Do you look your age?

Are you married or single, contented or depressed, a parent or childless? All these factors can take years off your face - or add them on. But there are changes you can make to roll back time, says Annalisa Barbieri
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Indy Lifestyle Online

It's such a dirty word, is ageing. Very few of us embrace the process, many deny it and most - save for Brigitte Bardot - try to cheat it in some way.

For years I looked much younger than I was, but up until my early twenties I'd led a fairly cosseted life: no mortgage, no cigarettes, no late nights. I had time to massage creams into my face and sleep was mine, whenever I wanted it. How smug I felt. "Everyone can look young if they really, really try," I thought. Then the responsibilities of real life smacked me hard in the face, the marks started to show, and there were no more half fares for me.

Yet it can be hard to guess someone's exact age. A range of factors may leave marks on our appearance: how happy we feel, how much sleep we've had - even the way we dress and our view of ourselves. The good news is that just as these factors can add years on to your appearance, it follows that they can also take years off.

We don't always have control over some of those social factors that can make us look younger, but there are other steps we can take to try to stop the ravages of age.


Last month the University of Southern Denmark published a report, The Influence of Environmental Factors on Facial Ageing, which showed that how we live can affect how old we look. In it, 1,826 twins were photographed and then ten female nurses aged between 25-46 years were asked to guess how old the "models" were.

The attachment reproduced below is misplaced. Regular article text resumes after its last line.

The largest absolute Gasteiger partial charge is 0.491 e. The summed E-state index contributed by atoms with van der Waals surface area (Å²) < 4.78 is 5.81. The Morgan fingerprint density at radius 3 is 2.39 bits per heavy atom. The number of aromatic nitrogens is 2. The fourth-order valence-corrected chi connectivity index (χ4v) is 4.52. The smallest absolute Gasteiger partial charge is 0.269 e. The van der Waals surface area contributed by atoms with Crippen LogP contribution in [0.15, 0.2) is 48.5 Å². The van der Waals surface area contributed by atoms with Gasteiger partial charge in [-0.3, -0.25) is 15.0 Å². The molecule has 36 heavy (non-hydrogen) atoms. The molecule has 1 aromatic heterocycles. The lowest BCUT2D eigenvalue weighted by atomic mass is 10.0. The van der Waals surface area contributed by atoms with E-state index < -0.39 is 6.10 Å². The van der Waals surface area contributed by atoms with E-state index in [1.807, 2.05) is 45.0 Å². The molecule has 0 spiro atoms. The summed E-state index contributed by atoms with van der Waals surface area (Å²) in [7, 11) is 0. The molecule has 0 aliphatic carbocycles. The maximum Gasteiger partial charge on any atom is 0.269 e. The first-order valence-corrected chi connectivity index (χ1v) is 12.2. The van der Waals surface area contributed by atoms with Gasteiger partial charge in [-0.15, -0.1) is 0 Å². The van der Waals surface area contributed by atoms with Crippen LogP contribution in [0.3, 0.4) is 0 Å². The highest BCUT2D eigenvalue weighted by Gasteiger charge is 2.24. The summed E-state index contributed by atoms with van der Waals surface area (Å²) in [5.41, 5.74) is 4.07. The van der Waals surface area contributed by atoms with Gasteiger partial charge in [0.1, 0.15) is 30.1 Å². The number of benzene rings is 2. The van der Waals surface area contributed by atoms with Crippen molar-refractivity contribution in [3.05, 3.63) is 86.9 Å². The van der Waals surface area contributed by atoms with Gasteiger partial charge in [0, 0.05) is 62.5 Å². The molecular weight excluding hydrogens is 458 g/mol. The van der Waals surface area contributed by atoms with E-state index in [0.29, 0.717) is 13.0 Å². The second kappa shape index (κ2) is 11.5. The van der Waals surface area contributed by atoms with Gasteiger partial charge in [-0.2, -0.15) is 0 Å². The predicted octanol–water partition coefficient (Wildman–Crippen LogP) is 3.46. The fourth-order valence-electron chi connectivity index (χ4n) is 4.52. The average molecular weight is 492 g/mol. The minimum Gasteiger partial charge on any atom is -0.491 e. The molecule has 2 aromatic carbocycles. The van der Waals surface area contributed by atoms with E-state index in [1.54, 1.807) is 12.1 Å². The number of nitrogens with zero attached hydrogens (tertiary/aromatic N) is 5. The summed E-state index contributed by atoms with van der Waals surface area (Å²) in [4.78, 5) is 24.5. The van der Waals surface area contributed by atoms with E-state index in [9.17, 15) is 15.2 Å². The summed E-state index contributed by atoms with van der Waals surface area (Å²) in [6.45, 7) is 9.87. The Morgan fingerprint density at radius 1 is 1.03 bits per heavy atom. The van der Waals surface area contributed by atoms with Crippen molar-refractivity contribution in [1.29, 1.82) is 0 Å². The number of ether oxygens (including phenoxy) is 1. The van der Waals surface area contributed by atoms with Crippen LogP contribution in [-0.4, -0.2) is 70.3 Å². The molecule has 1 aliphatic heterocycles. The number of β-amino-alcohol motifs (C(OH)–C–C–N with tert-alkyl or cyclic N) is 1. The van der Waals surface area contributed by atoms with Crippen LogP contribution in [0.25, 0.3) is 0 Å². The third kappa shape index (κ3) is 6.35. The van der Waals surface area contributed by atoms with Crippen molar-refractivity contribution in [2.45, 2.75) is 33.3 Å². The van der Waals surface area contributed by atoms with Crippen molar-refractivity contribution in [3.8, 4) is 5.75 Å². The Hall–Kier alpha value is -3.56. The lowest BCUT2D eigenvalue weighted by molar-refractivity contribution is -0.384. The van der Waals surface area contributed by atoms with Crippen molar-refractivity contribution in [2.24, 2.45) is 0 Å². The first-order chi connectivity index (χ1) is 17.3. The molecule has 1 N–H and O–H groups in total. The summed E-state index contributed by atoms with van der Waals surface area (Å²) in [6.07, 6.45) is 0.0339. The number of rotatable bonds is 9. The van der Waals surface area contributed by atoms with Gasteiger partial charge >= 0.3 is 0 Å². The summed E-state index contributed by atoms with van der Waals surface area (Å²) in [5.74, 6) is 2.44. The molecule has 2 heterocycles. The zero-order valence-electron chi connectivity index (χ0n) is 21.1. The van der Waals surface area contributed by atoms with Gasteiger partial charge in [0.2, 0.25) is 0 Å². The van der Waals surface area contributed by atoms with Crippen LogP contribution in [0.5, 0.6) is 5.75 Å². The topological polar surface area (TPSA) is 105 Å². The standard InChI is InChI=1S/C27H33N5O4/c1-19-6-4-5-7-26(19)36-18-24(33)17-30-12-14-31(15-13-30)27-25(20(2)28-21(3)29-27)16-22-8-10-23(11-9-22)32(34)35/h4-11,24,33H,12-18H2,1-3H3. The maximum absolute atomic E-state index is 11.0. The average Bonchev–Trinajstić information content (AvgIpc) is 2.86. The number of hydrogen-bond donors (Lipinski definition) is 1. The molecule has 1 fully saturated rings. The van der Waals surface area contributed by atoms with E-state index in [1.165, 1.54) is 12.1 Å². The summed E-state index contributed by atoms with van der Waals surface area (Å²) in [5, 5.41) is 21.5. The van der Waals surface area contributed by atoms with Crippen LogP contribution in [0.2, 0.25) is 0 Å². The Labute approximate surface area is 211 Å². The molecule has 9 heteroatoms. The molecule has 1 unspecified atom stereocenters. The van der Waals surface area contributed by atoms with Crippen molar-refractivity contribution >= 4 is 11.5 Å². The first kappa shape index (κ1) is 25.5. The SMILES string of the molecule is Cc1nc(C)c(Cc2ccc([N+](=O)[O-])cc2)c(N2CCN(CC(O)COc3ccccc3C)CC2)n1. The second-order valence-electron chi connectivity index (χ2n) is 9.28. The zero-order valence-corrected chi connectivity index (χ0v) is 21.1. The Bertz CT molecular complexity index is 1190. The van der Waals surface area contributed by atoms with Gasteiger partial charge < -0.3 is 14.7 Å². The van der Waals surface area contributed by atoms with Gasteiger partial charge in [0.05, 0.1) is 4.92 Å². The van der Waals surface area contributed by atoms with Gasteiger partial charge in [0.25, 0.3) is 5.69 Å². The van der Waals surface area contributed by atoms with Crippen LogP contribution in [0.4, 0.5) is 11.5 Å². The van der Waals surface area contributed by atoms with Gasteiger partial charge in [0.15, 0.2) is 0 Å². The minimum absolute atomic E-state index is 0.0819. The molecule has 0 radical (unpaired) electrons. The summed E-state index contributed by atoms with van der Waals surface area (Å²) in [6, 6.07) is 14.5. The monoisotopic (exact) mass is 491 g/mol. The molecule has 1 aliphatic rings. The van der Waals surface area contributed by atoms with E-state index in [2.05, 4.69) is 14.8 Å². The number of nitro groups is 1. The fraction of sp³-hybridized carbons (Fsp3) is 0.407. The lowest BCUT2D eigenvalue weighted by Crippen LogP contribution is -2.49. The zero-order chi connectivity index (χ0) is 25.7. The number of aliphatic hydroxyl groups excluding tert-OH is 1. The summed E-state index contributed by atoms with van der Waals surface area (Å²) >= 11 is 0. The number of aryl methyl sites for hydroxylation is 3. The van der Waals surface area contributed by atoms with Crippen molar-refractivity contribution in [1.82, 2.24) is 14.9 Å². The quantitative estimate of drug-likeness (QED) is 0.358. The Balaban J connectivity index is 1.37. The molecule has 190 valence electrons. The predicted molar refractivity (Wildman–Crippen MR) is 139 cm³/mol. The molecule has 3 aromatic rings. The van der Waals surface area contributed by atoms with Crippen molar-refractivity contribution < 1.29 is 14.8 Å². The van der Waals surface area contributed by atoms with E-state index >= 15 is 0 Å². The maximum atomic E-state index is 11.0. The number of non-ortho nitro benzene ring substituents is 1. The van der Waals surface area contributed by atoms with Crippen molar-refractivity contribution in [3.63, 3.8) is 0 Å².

The results were intriguing. They showed that belonging to a high social class can make us look up to four years younger and many other lifestyle factors were shown to affect the way we look. Having children was found to make men look a full year younger, though it had no effect on women, and having four or more children cancelled out the benefit.

Depression and sun exposure were the biggest factors in making you look old before your time. Depression added up to three and a half years to a woman's perceived age (and 2.4 years for men). Sun exposure piled on at least an extra year. Smoking put on six months for a woman and a year for a man.

Meanwhile, having a high BMI (body mass index) was found to take a whole year off for both men and women.

"If you are not depressed, not a smoker and not too skinny, you are basically doing well," says Professor Kaare Christensen (married, three children, non-smoker), one of the report's authors. Professor Christensen's report concluded that it was more dangerous for our health to look a year older, than to actually be a year older.


This is possibly the biggest change we can make fairly easily. Vicki Edgson, nutrition consultant and co-author of The Diet Doctors Inside and Out says there are four main factors that prematurely age us: smoking, too much alcohol, lack of fresh fruit and vegetables and insufficient protein intake. "I can immediately tell a smoker," says Edgson. "It's not just the lines around the mouth and eyes, but smoking is dehydrating to the body. Every time you inhale on a cigarette you're taking toxins into the body which have to be diffused and detoxified by the liver and kidneys and they're dependent on plenty of fresh water to carry toxins away. Most smokers don't drink anywhere near enough water."

Alcohol can make us all think we look great, while we're drunk, but if you want to look younger, it's best to avoid it. Even moderate but regular drinking can make you look older than you are. One ageing effect that drinking has is to dull the whites of your eyes. This is because alcohol can raise the blood pressure and burst tiny capillaries in the eyes, making them appear bloodshot. The same goes for the complexion, although this is more of a long-term effect.